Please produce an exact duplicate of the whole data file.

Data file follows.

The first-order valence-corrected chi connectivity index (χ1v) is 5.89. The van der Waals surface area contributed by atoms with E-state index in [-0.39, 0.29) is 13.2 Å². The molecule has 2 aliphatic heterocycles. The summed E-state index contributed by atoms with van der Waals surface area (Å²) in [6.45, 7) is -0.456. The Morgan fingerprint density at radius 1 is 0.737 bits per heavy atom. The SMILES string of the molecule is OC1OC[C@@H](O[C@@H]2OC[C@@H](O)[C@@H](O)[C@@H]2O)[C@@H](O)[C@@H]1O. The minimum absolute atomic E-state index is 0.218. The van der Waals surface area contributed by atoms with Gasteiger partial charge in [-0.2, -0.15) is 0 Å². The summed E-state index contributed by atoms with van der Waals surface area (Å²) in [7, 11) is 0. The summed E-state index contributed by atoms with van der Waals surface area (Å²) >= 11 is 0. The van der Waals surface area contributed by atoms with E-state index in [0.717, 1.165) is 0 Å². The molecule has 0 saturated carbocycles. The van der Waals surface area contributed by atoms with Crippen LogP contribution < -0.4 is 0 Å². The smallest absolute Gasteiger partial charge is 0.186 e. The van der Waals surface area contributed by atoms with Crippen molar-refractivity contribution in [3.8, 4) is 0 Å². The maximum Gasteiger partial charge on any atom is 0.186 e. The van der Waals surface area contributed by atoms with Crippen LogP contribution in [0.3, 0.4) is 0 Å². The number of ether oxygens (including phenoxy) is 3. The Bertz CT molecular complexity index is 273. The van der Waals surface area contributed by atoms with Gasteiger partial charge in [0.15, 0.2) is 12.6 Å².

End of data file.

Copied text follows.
The first-order valence-corrected chi connectivity index (χ1v) is 5.89. The van der Waals surface area contributed by atoms with E-state index in [-0.39, 0.29) is 13.2 Å². The molecule has 2 aliphatic heterocycles. The summed E-state index contributed by atoms with van der Waals surface area (Å²) in [6.45, 7) is -0.456. The Morgan fingerprint density at radius 1 is 0.737 bits per heavy atom. The SMILES string of the molecule is OC1OC[C@@H](O[C@@H]2OC[C@@H](O)[C@@H](O)[C@@H]2O)[C@@H](O)[C@@H]1O. The minimum absolute atomic E-state index is 0.218. The van der Waals surface area contributed by atoms with Gasteiger partial charge in [-0.2, -0.15) is 0 Å². The summed E-state index contributed by atoms with van der Waals surface area (Å²) in [7, 11) is 0. The summed E-state index contributed by atoms with van der Waals surface area (Å²) >= 11 is 0. The van der Waals surface area contributed by atoms with E-state index in [0.717, 1.165) is 0 Å². The molecule has 0 saturated carbocycles. The van der Waals surface area contributed by atoms with Crippen LogP contribution < -0.4 is 0 Å². The smallest absolute Gasteiger partial charge is 0.186 e. The van der Waals surface area contributed by atoms with Crippen molar-refractivity contribution in [3.8, 4) is 0 Å². The maximum Gasteiger partial charge on any atom is 0.186 e. The van der Waals surface area contributed by atoms with Crippen LogP contribution in [0.3, 0.4) is 0 Å². The number of ether oxygens (including phenoxy) is 3. The Bertz CT molecular complexity index is 273. The van der Waals surface area contributed by atoms with Gasteiger partial charge in [0.15, 0.2) is 12.6 Å².